The original title of this post was going to be “Why Babies Are So Cute”. But let’s face it, there are some very funny looking, non-cute babies out there. That’s sort of a politically incorrect, faux pas thing to say, but admit it – we’ve all thought it. But even the babies who won’t ever make it to Gerber Baby status are fascinating. We can stare at them for hours, watching every little flicker of expression, waiting for a smile, not wanting to look away lest we miss them do something, well, cute. When there’s a baby at a social function, it is not uncommon for those immediately surrounding it to let the conversation slowly fade while they all drift into a sort of baby trance.
What is the cause of our fascination with these little creatures? Why do these pooping, crying, drooling, only potentially rational beings have such power over us? I have a couple of theories.
The first one is simple enough: their size. We seem to find many small things fascinating: bonsai, doll houses, quantum particles, etc. When we’re used to seeing something a certain size and someone makes a miniature version of it, we can’t look away. The tiny tree looks exactly like a real tree, except it’s less than a foot tall. It’s amazing. Babies are similar. We marvel at their tiny fingernails. It’s fascinating to think that we were once that small, and that someday they will be as big as we are.
But a less obvious and perhaps more “real” cause of our fascination is the total lack of self-consciousness that comes along with being a baby. Babies lack self-consciousness in the most literal sense of the word. It seems plausible to assume that they do not know that their hand belongs to them when they wave it in front of their face. They do not know they exist. Therefore, all their movements, noises, and facial expressions are completely natural and totally guileless. And I think that is why we love them so much. We are fascinated by this pure, unadulterated humanity. We see in them what we long for. Our world is filled with so much political correctness, so many fake smiles, so much small talk. The relationships we value the most are the ones in which we feel most able to “be ourselves.” It gets tiring to be so self-conscious all the time, and I think we long to be able to just be free and loose and not even be aware that people might be judging us. Like babies. They are really the only socially acceptable example of a non-self-conscious person.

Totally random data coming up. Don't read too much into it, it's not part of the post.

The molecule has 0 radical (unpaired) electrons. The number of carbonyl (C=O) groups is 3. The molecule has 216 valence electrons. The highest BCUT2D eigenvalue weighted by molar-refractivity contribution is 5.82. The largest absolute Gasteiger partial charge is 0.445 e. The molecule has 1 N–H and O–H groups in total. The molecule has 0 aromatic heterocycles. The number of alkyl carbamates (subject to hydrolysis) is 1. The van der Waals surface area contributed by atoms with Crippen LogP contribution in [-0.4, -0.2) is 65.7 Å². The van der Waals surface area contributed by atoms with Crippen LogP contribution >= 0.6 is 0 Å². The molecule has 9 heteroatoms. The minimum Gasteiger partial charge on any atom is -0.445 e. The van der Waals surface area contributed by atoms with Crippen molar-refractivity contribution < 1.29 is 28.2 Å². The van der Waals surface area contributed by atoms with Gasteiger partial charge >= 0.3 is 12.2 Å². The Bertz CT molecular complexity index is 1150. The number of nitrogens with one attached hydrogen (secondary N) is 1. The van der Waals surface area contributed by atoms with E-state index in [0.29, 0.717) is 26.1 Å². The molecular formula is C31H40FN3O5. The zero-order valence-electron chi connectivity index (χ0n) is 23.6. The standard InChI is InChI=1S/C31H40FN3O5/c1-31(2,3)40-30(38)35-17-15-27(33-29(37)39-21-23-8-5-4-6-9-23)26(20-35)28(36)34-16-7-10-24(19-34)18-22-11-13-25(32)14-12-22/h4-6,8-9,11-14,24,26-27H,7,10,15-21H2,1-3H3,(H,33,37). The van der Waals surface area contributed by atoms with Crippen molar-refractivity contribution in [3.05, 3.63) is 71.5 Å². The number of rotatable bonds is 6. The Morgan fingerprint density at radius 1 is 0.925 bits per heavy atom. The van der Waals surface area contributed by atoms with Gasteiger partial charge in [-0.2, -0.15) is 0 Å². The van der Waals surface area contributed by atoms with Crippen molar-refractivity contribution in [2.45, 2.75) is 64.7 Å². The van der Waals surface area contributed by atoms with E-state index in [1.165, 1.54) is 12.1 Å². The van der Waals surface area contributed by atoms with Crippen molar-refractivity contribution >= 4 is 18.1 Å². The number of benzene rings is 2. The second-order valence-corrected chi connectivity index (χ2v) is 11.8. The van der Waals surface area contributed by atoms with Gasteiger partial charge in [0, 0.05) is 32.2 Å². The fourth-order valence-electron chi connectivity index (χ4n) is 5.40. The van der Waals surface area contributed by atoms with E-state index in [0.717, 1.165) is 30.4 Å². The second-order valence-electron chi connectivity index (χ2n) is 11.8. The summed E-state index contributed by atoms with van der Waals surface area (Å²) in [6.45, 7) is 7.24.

And I think that when we watch them and engage with them, we are able to lose ourselves a little in their cuteness. They manage to transfer some of their purity to us for those few moments, and we are renewed. We get to experience a little of that freedom, and we appreciate them for it. In babies we encounter a tiny creature with an immense power – the power to temporarily banish our self-consciousness – and we are fascinated.